The exact cause of an enlarged abdominal aorta, also known as an abdominal aortic aneurysm, is unknown but the condition is linked to infection, tobacco use and hardening of the arteries, according to Mayo Clinic. The enlarged area often grows slowly and may be difficult to detect.
The aorta is the main blood vessel in the body, and a rupture from an aneurysm is life-threatening, says Mayo Clinic. Aneurysms can occur anywhere in the aorta, but most occur in the abdominal area. Symptoms include constant stomach pain, a pulsating sensation near the navel and back pain. Many aneurysms never rupture and sometimes remain small. Others grow large quickly.
Men and smokers over 60 are at elevated risk for enlarged abdominal aorta, explains Mayo Clinic. A family history of the condition is also a risk factor. Most physicians recommend that men between 65 and 75 who have smoked cigarettes at any point have an ultrasound to screen for aneurysms.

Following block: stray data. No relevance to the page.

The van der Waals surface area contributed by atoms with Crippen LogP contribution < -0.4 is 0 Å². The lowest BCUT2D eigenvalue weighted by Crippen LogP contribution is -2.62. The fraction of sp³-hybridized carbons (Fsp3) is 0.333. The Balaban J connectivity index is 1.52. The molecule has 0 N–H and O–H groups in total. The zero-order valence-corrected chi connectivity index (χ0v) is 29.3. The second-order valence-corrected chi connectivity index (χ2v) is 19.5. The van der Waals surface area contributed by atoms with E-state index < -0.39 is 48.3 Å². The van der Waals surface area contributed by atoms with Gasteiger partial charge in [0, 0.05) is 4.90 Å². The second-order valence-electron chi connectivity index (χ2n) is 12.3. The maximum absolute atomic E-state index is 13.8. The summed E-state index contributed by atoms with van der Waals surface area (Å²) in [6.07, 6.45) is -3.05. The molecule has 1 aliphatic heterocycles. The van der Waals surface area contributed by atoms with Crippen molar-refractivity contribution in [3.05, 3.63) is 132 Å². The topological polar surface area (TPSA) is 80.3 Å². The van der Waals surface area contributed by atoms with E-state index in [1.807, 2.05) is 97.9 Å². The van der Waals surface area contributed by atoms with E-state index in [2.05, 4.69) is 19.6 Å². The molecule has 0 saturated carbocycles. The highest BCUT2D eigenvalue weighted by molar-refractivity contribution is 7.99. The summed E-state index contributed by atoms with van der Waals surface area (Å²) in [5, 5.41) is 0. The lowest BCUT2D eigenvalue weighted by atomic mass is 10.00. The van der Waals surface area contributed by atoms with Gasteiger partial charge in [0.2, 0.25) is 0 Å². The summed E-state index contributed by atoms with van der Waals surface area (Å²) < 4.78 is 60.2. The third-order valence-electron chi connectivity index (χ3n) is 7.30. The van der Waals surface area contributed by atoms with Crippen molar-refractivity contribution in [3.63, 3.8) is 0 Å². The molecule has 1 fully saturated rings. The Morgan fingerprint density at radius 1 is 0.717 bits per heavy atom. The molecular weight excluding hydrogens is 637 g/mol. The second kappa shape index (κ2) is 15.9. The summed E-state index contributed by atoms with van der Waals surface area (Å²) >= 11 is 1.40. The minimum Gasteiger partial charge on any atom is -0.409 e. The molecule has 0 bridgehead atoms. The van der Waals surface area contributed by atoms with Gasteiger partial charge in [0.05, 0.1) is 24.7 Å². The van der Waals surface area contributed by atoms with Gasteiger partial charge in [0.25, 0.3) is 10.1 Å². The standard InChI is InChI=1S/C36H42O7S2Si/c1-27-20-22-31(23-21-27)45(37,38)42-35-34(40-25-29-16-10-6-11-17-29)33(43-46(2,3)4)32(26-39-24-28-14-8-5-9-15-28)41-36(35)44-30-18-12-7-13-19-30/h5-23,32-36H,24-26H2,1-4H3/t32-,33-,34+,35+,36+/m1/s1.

Treatment for an abdominal aortic aneurysm depends on its size and how fast it is growing, according to Mayo Clinic. If the aneurysm is small and the patient has no symptoms the doctor may recommend that it simply be watched. Medium-sized aneurysms may be watched or surgically removed. Large aneurysms, especially if they are leaking or painful, usually require surgery.